Daily Devotional for Small Group Discussion: You Can Keep Your Cheap Gratitude
Are there times when gratitude has helped you get through a difficult time?
Are there times when being told to be grateful has been less than helpful? Even harmful?
The author, Lillian Daniel, writes, “As a follower of Jesus, I worry whenever the people who have the most start lecturing the people who have the least about gratitude.” Can you think of an example in history when this has happened?
If Jesus wrote a gratitude book today, what would it say and would it be a bestseller?
You Can Keep Your Cheap Gratitude
“Devote yourselves to prayer, keeping alert in it with thanksgiving.” – Colossians 4:2
Have you ever noticed that the authors of gratitude books have pretty awesome lives? Their literary little offspring are always saying cute things about God and life that make it into the bestselling gift book. You read about some specially supportive spouse whose real job makes the latest self-help masterpiece possible. Hey, I’d be grateful too. (“And what’s a real job?” I hear you ask. Well, I’d define it as any kind of work that does not involve writing gratitude books.)
Apparently, gratitude is now good for our health. The Harvard Mental Health Letter recommends adopting practices like sending thank-you notes, but most of the recommendations are suspiciously solitary endeavors, like meditating, counting your “blessings” and writing in a “gratitude journal.” There’s nothing wrong with any of these things, but if no one else is affected by your gratitude, what difference does it make?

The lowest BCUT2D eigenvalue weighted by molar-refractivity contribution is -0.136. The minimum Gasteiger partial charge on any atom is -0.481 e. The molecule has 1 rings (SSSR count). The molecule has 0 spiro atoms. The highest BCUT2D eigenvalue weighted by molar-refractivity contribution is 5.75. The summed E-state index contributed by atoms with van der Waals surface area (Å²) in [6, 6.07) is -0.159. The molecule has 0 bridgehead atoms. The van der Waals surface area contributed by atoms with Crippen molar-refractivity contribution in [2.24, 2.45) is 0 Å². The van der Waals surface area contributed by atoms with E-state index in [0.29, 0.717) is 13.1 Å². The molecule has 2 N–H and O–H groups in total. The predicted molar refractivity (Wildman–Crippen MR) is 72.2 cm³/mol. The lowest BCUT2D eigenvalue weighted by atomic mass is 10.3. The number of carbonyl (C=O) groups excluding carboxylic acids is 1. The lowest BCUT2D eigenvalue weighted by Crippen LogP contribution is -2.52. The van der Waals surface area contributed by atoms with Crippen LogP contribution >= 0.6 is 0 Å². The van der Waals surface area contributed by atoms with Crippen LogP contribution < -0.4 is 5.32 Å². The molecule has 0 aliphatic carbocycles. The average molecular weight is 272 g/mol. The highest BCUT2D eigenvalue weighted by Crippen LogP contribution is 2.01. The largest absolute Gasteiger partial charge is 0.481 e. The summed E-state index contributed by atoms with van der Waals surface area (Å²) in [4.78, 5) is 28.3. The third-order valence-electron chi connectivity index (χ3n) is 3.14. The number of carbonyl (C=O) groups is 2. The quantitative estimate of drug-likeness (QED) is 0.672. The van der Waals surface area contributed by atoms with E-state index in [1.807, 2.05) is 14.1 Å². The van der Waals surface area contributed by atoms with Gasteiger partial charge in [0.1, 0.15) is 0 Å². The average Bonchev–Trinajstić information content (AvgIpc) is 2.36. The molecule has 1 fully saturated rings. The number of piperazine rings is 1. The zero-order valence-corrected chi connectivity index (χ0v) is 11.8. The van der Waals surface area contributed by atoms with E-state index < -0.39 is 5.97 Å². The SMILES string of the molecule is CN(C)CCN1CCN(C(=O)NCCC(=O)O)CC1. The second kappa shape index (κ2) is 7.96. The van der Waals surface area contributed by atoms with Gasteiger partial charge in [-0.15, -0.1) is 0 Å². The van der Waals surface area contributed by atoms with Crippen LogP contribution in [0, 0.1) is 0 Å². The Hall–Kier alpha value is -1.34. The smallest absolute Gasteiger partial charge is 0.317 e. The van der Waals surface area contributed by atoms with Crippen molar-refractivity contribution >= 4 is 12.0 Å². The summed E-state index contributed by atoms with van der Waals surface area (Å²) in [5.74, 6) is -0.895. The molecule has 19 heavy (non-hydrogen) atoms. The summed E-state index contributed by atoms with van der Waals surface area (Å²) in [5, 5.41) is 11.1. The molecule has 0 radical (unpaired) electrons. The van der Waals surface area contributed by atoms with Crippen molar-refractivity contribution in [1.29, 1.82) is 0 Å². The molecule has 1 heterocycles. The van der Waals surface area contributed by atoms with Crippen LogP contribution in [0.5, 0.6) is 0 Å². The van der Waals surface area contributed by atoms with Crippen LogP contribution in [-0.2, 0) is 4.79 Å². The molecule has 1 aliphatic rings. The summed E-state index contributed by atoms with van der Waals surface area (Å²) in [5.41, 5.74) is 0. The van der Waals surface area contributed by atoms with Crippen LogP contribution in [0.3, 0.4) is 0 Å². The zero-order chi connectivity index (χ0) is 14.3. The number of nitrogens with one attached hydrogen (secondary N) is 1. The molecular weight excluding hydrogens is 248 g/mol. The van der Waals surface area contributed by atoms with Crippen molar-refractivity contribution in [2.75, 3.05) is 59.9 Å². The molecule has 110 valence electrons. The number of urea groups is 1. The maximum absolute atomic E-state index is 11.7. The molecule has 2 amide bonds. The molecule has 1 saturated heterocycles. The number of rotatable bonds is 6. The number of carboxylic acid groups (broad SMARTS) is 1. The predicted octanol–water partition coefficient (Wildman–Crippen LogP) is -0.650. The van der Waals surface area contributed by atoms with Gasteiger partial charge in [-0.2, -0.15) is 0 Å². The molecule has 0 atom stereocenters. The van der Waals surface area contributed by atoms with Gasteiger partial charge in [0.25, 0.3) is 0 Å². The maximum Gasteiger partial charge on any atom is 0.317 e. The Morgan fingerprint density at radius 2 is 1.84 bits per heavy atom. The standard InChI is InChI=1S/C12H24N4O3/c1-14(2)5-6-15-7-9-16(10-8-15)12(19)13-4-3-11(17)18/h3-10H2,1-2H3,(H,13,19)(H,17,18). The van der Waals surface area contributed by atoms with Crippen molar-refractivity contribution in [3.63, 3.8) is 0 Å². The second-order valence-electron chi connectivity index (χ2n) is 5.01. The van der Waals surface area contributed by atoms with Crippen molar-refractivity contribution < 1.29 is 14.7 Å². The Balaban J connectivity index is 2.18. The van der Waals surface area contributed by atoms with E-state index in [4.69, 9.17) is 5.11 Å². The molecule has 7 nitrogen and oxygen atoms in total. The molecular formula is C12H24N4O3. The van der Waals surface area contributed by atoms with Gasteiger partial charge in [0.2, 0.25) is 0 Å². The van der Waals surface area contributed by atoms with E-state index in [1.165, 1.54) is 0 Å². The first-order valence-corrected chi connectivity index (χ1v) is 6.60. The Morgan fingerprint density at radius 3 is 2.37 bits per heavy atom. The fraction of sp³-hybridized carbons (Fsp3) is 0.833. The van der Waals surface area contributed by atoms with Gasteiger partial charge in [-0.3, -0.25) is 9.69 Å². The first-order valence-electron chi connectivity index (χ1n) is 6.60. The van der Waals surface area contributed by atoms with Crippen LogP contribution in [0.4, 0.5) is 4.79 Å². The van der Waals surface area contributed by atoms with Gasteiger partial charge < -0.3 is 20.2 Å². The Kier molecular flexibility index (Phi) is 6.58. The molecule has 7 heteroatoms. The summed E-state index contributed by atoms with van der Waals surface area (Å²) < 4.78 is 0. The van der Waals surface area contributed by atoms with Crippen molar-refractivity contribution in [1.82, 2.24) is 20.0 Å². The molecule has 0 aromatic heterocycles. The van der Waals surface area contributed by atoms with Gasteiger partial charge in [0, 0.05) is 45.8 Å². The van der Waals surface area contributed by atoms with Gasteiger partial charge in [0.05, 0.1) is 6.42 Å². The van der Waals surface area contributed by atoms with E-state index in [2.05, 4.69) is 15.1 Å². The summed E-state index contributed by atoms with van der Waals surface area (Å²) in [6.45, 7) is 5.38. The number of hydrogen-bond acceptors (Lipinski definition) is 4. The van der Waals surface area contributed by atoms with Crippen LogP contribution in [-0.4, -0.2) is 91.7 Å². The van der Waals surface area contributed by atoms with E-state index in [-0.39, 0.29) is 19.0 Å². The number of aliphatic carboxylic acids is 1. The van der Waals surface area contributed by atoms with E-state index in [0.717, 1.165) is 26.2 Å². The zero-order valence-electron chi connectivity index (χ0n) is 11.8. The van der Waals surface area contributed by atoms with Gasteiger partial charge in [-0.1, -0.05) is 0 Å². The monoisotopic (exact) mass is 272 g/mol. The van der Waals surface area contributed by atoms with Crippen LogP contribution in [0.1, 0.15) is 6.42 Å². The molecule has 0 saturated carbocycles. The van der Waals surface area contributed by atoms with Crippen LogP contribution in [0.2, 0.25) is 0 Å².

Let me be frank. Most of my journal entries would not make for appropriate reading material in a tastefully decorated guest bathroom. Sometimes people suffer ingratitude, even rage, for a reason. There are days when no amount of positive post it notes on the bathroom mirror can push that pain away.
Wealthy foundations pour millions into gratitude research, hoping to fix such attitudes. Excuse me for wishing they would put as much research into the causes of such unhappiness, from poverty to injustice. As a follower of Jesus, I worry whenever the people who have the most start lecturing the people who have the least about gratitude.
Thankfully, gratitude combined with prayer is deeper than obsessing over our own well-being and lifting our own moods. We’re supposed to give thanks despite what is happening, not because of it. Gratitude in the Christian tradition is not all about you or what you feel. It’s about giving thanks anyway, and keeping alert to the wellbeing of others.
Dear God, thank you for giving me so much more thanksgiving material than myself. Amen.